Since the toppling of Shah Reza Pavlavi, long-standing international economic sanctions against Iran, combined with the conservative Shia Islam of the ruling religious mullah elite with great antipathy to the West and Israel have produced complex national security requirements for Iran. Striving to re-establish its traditional sphere of influence in the Persian Gulf region as its major player, Iran faces challenges not only from the West, and especially the United States, but also from local powerful and influential potentates.

Iran's primary national security concerns are predominantly "local" relating to maintaining the internal security of the country. This translates to maintaining the security of the Islamic revolution that began with the overthrow of the Shah in 1979. Iranian security has three focal points: securing the country against opposition elements like Iraqi sponsored Mujahedin operating along Iran's border with Iraq; maintaining territorial integrity against long standing potential secessionist movements in Azerbaijan and Kurdistan; and preventing the incursions of religious ethnic insurgents into Iran from Iran's neighboring states. Such incursions could originate especially from those states in the process of decomposition such as Iraq and Afghanistan or in conflict like Azerbaijan and nearby Tajikistan.

The mission of Iran's Armed forces is to assure the territorial integrity of the country. Subsequent to the end of the eight-year Iran-Iraqi conflict that decimated Iran's military capability, Iran has been in a gradual armament and military infrastructure rebuilding process. Given the political isolation Iran faces and the multitude of its threats from a US presence in the region, a hostile Iraq to the west and uncertain ethnic tensions within the states to its north and east, Iran has embarked on a substantial rearmament program. The immediacy of Iran's concerns for its internal security posed by threats on all its flanks will preoccupy its military to concentrate on diminishing the likelihood that the stability inherent in those regions does not spread to Iran.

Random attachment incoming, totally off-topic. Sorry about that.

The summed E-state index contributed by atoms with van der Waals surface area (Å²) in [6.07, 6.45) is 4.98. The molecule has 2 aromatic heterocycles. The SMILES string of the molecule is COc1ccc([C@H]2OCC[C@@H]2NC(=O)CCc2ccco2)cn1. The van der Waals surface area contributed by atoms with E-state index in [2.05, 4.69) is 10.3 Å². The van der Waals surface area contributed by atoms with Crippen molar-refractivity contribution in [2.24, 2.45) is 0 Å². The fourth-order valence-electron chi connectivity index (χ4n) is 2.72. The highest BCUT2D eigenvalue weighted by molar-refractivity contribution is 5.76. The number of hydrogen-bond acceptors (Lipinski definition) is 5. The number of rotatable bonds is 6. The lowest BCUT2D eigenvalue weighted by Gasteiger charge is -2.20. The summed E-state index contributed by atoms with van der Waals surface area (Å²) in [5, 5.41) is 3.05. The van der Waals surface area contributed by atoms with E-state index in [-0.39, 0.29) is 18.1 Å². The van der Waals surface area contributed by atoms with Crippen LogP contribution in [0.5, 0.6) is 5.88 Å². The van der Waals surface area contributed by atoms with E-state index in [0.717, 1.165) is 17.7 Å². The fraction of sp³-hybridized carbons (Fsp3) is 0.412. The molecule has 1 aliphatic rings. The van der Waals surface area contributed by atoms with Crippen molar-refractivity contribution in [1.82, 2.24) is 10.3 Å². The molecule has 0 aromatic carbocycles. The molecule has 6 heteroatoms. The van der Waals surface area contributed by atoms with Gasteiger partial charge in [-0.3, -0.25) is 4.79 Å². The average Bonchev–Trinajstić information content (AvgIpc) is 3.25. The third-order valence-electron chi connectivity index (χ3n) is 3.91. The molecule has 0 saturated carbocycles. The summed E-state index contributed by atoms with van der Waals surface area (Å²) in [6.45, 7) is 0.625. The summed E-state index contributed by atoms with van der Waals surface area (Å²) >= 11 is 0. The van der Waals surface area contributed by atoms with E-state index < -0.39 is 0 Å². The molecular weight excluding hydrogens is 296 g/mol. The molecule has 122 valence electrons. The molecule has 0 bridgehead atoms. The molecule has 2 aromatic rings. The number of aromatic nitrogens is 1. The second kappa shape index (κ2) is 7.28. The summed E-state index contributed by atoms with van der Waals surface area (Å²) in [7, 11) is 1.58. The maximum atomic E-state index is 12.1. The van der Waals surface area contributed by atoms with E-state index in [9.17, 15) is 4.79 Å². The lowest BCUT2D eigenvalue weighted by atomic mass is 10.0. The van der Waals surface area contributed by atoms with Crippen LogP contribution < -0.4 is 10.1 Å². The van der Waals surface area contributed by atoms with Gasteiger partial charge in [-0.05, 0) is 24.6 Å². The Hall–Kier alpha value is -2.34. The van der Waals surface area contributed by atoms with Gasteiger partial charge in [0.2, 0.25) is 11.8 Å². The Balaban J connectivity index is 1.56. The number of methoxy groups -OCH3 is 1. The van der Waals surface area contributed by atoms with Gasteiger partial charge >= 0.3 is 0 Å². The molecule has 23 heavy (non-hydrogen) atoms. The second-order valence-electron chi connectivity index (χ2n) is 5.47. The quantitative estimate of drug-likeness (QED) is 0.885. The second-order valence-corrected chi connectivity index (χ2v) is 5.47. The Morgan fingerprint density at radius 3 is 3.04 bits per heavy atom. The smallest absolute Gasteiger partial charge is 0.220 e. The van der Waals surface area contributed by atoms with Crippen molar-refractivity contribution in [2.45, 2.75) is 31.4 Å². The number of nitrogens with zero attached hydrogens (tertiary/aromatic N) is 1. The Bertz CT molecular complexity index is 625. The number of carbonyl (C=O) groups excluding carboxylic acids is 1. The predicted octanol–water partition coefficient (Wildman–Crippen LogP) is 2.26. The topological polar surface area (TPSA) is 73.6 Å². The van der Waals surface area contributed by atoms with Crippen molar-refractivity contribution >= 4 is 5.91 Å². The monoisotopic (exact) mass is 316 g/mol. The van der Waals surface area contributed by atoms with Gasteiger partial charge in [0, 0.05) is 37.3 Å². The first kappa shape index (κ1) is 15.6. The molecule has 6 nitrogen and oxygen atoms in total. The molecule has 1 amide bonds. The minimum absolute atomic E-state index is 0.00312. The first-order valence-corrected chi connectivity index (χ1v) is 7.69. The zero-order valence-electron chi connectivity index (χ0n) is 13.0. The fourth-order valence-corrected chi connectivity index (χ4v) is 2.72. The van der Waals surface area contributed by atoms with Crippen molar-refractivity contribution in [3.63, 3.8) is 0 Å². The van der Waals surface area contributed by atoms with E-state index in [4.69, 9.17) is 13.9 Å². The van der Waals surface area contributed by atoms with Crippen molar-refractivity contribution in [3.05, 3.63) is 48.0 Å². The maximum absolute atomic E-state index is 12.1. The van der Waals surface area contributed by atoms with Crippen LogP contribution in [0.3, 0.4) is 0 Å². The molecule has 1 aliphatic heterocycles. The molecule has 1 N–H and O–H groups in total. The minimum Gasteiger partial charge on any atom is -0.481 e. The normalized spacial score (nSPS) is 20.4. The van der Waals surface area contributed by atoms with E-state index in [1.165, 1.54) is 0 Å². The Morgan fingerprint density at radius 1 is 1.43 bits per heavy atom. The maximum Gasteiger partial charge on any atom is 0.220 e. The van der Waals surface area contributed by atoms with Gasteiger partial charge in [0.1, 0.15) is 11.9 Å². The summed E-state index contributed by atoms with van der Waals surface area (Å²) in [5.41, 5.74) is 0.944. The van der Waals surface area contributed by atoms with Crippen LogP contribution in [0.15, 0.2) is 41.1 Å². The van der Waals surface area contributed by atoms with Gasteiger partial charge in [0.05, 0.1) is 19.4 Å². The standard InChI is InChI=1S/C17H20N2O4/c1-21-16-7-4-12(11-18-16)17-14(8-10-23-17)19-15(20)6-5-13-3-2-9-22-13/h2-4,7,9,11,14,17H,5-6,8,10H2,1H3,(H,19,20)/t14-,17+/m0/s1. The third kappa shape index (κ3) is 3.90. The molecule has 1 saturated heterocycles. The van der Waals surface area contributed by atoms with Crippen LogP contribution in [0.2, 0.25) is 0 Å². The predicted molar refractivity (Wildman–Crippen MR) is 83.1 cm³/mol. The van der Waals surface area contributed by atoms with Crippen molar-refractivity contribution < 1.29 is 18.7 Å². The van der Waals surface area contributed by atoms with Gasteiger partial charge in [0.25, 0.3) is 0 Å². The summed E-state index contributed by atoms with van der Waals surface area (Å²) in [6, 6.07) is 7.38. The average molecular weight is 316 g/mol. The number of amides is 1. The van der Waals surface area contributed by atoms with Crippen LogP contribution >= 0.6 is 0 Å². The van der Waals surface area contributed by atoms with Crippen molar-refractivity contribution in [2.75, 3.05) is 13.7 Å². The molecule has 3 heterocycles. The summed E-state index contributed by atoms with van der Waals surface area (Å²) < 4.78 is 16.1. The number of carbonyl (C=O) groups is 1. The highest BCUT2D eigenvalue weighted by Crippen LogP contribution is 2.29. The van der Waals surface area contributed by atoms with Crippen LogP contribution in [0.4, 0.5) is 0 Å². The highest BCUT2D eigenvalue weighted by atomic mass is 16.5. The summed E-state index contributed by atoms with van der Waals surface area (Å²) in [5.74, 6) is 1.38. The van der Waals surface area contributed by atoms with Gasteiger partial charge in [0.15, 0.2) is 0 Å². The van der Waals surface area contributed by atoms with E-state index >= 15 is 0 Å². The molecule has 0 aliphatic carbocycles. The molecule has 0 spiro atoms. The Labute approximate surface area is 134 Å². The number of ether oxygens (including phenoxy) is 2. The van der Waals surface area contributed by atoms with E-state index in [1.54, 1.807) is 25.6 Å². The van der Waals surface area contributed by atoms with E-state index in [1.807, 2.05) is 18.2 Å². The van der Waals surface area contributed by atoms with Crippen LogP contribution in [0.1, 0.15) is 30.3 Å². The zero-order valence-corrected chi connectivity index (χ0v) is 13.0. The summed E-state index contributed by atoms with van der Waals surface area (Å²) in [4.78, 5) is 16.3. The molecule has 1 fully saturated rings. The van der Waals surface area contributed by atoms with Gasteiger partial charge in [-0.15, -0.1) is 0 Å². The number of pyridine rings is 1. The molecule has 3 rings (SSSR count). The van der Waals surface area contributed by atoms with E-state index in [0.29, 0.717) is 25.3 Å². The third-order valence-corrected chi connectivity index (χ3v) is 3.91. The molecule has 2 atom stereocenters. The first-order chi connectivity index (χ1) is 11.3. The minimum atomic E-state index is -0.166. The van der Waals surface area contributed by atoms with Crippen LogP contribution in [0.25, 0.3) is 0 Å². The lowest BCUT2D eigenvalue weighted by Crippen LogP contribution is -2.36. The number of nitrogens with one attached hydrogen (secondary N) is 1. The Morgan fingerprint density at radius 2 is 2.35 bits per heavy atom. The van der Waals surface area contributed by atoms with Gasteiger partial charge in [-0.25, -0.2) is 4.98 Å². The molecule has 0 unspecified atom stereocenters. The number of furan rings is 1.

Accordingly, Iran has concentrated its military strategies on two primary goals:

  • Maintain the internal security of Iran to prevent the rise of nationalistic uprisings among its ethnic-religious minorities. The potential for these uprisings is fueled by conflicts in countries to the north of Iran as well as in Afghanistan to the east.
  • Confine the access of the United States to the Persian Gulf. Iran's deployment of anti-ship missiles such as the Chinese Silkworm system at the Strait of Hormuz and the purchase of submarines with mine-laying capabilities support this objective.

The Iranian ground forces remain incapable of modern combined arms combat. This is due to its adherence to outmoded doctrinal concepts, an inappropriate force structure largely relying on straight infantry formations and an inability to effectively integrate air and ground operations throughout Iran's rugged terrain, large size and great operational depth.

Iran's air and air defense forces are the weakest link in the overall defense posture of the country. This situation will remain so until the modernization of Iran's aircraft occurs, the numbers of such aircraft increase and the training of its pilots and depth of its repair parts inventory improve. The majority of the inventory of the replacements to its aging U.S. manufactured fighters and fighter-bombers is a mix of Russian and Chinese aircraft. Despite serious problems that are currently being addressed through foreign arms acquisitions and the indigenous development and production of Azarakhsh and Tandar military trainer aircraft, Iran's air force has a modest offensive capability. However, Iran remains vulnerable to attack from the air due to the poor state of its air defenses.